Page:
Book by Jack Heifner Music and Lyrics by David Kirshenbaum
Trafalgar Studio 2 to 1 October 2016
14 Whitehall, London SW1A 2DY.
Mon-Sat 7.45pm Mat Thu & Sat 3pm.
Runs 2hr One interval.
TICKETS: 0844 871 7632.
Review: William Russell 6 September.
Three smart girls sparkle – it’s all in the performances
Based on Heifner’s play written some forty years ago this hugely entertaining musical version stars three splendid actresses and quite the worst wigs in London. That they rise above what they have been given to wear on their heads is a tribute to their talents. Lesser players would have been destroyed.
The play, which was hugely successful although never performed here, is about three high school chums and what happens to their friendship over the years. It is pretty run of the mill stuff, but Heifner’s dialogue is entertaining and although Kirshenbaum’s score is little more than nicely pastiche of the tunes of the time – the girls’ story starts in 1963 and covers roughly the next twenty years – it serves its purpose and his lyrics are sharp and amusing.
The start is a little sticky, because good though Lizzy Connolly, Ashleigh Gray and Lauren Samuels are, playing 16 year old High School girls is a little bit beyond them. They are just, dare one say, a little bit too mature to get away with it.
However, once they are at college and then married, or not as the case may be, they rise brilliantly to the demands of their roles and the evening takes flight.
Connolly is very funny as Joanne, the virgin fated to be a wife and mother, Lauren Samuels glitters as the bitchy Mary who puts it about and becomes proprietor of a gallery selling erotic art, while Ashleigh Gray is moving as Kathy, the organising one whose post college life falls apart until she discovers she can write.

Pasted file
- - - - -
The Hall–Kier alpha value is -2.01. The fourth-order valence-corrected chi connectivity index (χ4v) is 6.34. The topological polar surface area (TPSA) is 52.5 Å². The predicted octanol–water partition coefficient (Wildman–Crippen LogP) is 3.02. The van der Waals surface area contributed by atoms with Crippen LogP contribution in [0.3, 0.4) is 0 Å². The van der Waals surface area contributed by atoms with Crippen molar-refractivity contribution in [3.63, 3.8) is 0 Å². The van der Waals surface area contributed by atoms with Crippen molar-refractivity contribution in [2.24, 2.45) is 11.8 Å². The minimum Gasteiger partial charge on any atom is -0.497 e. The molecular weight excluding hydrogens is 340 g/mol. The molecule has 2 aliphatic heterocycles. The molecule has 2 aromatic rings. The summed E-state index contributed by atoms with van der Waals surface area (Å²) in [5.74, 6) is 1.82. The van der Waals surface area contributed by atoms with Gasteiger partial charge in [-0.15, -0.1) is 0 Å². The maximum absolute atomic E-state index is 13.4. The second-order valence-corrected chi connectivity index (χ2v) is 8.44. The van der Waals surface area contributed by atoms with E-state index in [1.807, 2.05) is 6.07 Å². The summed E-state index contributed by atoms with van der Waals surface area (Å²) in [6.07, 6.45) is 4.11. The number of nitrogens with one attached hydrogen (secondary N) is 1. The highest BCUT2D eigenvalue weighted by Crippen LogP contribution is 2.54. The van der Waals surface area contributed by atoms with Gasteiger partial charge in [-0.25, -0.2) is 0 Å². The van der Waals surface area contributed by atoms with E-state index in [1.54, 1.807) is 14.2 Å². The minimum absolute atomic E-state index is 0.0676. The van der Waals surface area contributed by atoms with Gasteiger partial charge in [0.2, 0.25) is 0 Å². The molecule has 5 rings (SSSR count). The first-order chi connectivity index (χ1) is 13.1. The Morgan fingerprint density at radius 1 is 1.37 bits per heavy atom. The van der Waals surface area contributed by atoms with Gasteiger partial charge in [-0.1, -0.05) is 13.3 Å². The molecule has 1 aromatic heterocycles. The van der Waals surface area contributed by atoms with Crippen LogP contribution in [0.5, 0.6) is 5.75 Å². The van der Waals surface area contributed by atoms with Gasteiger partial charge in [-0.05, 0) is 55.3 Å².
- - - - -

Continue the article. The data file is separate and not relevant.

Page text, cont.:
They all get big numbers to deliver, and they duly deliver. Director Racky Plews has kept things constantly on the move, and she handles the various big moments, like the ill fated reunion when mother of three Joanne gets spectacularly drunk on champagne, metropolitan Mary reveals she is sleeping with her husband, and both of them cannot work out why the would be achiever Joanne is living in a chic apartment which is not her own, with style.
American cinema has mined this friendship seam countless times and Heifner really had nothing fresh to say – the friendships shatter and then are repaired when, sadder, wiser and older, they turn up for the funeral of Mary’s unloved mother back in the town from whence they came. But he says it amusingly.
The real pleasure provided by the evening, however, is watching Connolly, Gray and Samuels deliver the goods in spite of their subsequent wigs which, while still awful, are a little better. They are sexy, funny, can sing, and handle the dialogue perfectly. What is more they are not deterred by the confines of Studio 2 where the audience is almost sitting right on top of them.
Joanne: Lizzy Connolly.
Kathy: Ashleigh Gray.
Mary: Lauren Samuels.
Director & Choreographer: Racky Plews.
Set & Costume Designer: AndrewRiley.
Lighting Designer: Tim Deiling.
Sound Designer: James Nicholson.
Musical Director: Tamara Saringer.
Wigs Designer: Richard Mawbey.